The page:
Many gastrointestinal meal-related signals are transmitted to the central nervous system via the vagus nerve and thereby control changes in meal size. The c-Fos-positive neuron has been used as a marker of neuronal activation after lipid meals to examine the contribution of a selective macronutrient on brain neurocircuit activity. In rats fed Intralipid, the c-Fos-positive neurons were highly stimulated in the nucleus of the solitary tract (NTS) and in the hypothalamus, including the paraventricular nucleus (PVN), arcuate nucleus of the hypothalamus (ARC), and ventromedial hypothalamus at 4 h lipid feeding. However, c-Fos-like immunoreactivity was markedly attenuated in these brain regions when chylomicron formation/secretion was blocked by Pluronic L-81. After lymph was diverted from the lymph cannulated animals, the rats had a lower number of c-Fos-positive cells in the NTS and ARC. In contrast, the rats had higher c-Fos-positive neurons in PVN. The present study also revealed that c-Fos-positive neurons induced by feeding of Intalipid were abolished by CCK type 1 receptor antagonist, Lorglumide. We conclude that the formation and/or secretion of chylomicron are critical steps for initiating neuronal activation in the brain.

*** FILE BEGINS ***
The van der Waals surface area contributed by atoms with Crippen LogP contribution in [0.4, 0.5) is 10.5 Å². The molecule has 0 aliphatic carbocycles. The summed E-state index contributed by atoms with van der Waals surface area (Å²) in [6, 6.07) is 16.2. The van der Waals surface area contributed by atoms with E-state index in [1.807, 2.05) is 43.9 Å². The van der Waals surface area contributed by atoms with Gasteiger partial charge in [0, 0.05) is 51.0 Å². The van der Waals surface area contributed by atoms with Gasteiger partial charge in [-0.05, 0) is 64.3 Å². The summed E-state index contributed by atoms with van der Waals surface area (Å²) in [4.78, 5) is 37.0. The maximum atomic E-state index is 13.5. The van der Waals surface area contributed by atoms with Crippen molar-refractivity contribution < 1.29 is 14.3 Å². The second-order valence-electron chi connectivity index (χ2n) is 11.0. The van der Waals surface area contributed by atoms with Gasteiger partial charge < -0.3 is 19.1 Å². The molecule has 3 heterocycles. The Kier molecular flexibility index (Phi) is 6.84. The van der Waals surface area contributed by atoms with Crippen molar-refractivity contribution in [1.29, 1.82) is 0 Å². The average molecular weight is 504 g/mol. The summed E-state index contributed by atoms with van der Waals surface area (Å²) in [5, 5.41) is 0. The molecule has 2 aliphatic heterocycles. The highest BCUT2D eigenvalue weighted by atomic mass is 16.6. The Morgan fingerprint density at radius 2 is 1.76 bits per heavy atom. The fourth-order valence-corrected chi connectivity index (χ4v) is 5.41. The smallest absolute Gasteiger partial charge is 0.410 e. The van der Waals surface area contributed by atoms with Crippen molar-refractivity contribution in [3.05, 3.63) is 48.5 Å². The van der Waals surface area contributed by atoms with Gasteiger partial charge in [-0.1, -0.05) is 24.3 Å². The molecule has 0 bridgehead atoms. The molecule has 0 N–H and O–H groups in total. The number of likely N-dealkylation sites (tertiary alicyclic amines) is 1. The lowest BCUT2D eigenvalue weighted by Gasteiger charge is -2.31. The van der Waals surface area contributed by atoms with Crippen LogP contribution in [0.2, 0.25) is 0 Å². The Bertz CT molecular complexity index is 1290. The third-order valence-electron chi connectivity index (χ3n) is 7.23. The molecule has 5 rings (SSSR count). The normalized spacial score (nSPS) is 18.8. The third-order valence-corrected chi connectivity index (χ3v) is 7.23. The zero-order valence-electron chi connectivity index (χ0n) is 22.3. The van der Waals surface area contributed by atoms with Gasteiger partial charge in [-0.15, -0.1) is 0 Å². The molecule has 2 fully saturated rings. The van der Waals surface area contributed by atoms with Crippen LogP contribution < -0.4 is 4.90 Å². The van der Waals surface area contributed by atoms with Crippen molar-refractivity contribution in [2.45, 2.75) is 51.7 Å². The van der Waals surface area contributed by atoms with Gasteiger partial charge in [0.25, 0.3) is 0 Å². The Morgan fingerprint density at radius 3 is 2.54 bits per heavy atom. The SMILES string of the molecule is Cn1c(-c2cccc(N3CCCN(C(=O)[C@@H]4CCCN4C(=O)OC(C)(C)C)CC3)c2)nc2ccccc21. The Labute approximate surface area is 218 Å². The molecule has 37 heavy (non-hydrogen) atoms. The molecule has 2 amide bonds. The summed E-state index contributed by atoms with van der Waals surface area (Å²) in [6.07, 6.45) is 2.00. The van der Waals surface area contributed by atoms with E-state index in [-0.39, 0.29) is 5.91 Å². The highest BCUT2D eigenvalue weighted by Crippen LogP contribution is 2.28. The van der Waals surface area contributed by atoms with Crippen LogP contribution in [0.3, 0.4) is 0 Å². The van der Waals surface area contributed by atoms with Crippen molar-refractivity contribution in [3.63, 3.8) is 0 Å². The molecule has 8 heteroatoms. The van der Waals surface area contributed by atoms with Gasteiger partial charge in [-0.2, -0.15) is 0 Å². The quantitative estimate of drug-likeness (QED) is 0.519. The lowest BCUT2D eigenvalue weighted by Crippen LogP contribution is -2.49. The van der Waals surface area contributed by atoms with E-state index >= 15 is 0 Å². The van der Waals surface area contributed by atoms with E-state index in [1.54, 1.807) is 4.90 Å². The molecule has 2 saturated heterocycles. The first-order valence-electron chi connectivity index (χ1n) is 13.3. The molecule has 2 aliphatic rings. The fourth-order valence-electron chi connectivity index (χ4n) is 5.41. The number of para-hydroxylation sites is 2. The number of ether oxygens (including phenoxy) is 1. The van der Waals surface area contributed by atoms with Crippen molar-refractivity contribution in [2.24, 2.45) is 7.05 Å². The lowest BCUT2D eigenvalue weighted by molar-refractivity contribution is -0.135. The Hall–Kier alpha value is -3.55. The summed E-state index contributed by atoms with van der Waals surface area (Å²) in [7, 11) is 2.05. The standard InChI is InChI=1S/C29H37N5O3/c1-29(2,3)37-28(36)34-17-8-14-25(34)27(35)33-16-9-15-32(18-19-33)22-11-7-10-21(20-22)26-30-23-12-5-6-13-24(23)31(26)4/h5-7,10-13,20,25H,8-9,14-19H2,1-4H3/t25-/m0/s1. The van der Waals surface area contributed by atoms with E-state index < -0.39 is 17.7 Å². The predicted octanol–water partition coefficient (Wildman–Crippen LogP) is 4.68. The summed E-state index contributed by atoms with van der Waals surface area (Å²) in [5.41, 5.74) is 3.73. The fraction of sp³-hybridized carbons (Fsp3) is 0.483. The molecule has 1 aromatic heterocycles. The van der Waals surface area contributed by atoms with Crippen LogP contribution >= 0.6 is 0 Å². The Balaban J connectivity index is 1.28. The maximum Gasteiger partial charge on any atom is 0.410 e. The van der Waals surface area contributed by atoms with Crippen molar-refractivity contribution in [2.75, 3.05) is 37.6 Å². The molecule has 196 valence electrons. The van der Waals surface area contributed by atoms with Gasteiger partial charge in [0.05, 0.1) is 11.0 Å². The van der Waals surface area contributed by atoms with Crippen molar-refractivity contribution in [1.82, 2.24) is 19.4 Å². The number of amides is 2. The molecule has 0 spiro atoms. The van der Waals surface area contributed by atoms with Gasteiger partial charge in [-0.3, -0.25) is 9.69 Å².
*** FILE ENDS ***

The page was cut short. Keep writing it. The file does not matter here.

|Original language||English (US)|
|Journal||American Journal of Physiology - Regulatory Integrative and Comparative Physiology|
|State||Published - Jan 2007|
- Cholecystokinin type 1 receptor antagonist
ASJC Scopus subject areas